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The human condition encompasses the totality of the experience of being human and living human lives. As mortal entities, there are a series of biologically determined events which are common to most human lives, and some which are inevitable for all. The ongoing way in which humans react to or cope with these events is the human condition. However, understanding the precise nature and scope of what is meant by the human condition is itself a philosophical problem.
The term is also used in a metaphysical sense, to describe the joy, terror and other feelings or emotions associated with being and existence. Humans, to an apparently superlative degree amongst all living things, are aware of the passage of time, can remember the past and imagine the future, and are intimately aware of their own mortality. Only human beings are known to ask themselves questions relating to the purpose of life beyond the base need for survival, or the nature of existence beyond that which is empirically apparent: What is the meaning of existence? Why was I born? Why am I here? Where will I go when I die? The human struggle to find answers to these questions — and the very fact that we can conceive them and ask them — is what defines the human condition in this sense of the term.
Although the term itself may have gained popular currency with The Human Condition, a film trilogy directed by Masaki Kobayashi which examined these and related concepts, the quest to understand the human condition dates back to the first attempts by humans to understand themselves and their place in the universe.
Universal or common eventsEdit
As intimated above, human existence includes several events that are inevitable for all human subjects. They may be divided into two broad groups, the first referring to unavoidable stages in the development and eventual death of the human organism, the second referring to events which, though they are common to most humans (and are, to a certain extent, considered requisite to a normal human existence), are not in themselves inevitable. The former events include:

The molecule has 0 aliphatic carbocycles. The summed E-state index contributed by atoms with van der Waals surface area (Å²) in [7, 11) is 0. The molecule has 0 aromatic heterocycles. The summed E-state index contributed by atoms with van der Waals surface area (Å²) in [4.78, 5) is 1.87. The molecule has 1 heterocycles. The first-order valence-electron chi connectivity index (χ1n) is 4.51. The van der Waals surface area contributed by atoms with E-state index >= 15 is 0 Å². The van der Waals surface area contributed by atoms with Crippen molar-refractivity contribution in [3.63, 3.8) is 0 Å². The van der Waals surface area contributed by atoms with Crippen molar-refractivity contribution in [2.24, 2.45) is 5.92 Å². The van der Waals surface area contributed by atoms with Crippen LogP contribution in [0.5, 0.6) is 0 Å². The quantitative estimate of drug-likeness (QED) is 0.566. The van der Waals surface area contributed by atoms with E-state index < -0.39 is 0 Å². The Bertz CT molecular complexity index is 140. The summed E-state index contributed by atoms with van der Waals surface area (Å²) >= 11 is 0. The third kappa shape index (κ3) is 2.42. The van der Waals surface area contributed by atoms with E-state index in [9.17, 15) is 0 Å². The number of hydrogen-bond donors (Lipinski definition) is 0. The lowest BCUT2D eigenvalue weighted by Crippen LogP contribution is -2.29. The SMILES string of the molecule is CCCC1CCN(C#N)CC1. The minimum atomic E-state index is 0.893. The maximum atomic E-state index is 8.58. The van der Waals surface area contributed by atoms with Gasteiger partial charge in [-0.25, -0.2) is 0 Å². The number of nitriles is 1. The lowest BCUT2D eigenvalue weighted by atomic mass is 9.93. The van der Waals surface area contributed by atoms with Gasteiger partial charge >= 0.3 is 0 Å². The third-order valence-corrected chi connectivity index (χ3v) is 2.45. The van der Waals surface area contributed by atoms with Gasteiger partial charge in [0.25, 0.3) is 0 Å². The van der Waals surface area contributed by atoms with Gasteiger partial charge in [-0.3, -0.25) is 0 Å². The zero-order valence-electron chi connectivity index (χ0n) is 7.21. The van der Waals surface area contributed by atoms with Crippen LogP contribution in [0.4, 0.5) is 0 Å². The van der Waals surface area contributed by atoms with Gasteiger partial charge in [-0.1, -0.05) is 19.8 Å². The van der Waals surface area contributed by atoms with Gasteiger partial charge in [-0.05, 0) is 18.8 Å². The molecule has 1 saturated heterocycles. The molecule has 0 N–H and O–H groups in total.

- prenatal existence
- early childhood or prepubescence
- middle childhood
- late childhood or preadolescence
- young adulthood
- middle age
- old age
Of the second group, one might include:
Humans can have some degree of sentient self-awareness of these events. Different cultures treat these events in different ways. Many religions and philosophies attempt to give meaning to the human condition. The human condition is the central subject of much literature, drama and art.
In most developed countries, improvements in medicine, education, and public health have brought about marked changes in the human condition over the last few hundred years, with increases in life expectancy and demography (see demographic transition). Probably one of the largest changes has been the availability of contraception, which has changed the sexual lives of human beings, especially women, and attitudes to sexuality. Even then, these changes only alter the details of the human condition. In some of the poorest parts of the world, the human condition has changed little over the centuries.
Negative usage of the termEdit
This term is sometimes used with a pessimistic or derogatory air, to imply that the human condition is in general a wretched one or that it cannot be improved. This can be associated with the ubiquitous phrase "only human," as far as pertains to its implications of inferiority to an unspecified comparative source. This can also be compared to the phrase "mere mortals" in a more declamatory or melodramatic mode of speech. Negative views of the "human condition" also may arise out of cynicism towards human civilization. The far-reaching implications of that philosophical inclination, however, are beyond the scope of this article.
- The Denial of Death
- Erik H. Erikson
- Hannah Arendt
- Human nature
- Human self-reflection
- Man's search for meaning
- Maslow's hierarchy of needs
- Rite of passage
- Seven ages of man
- Seven deadly sins
- A Species in Denial
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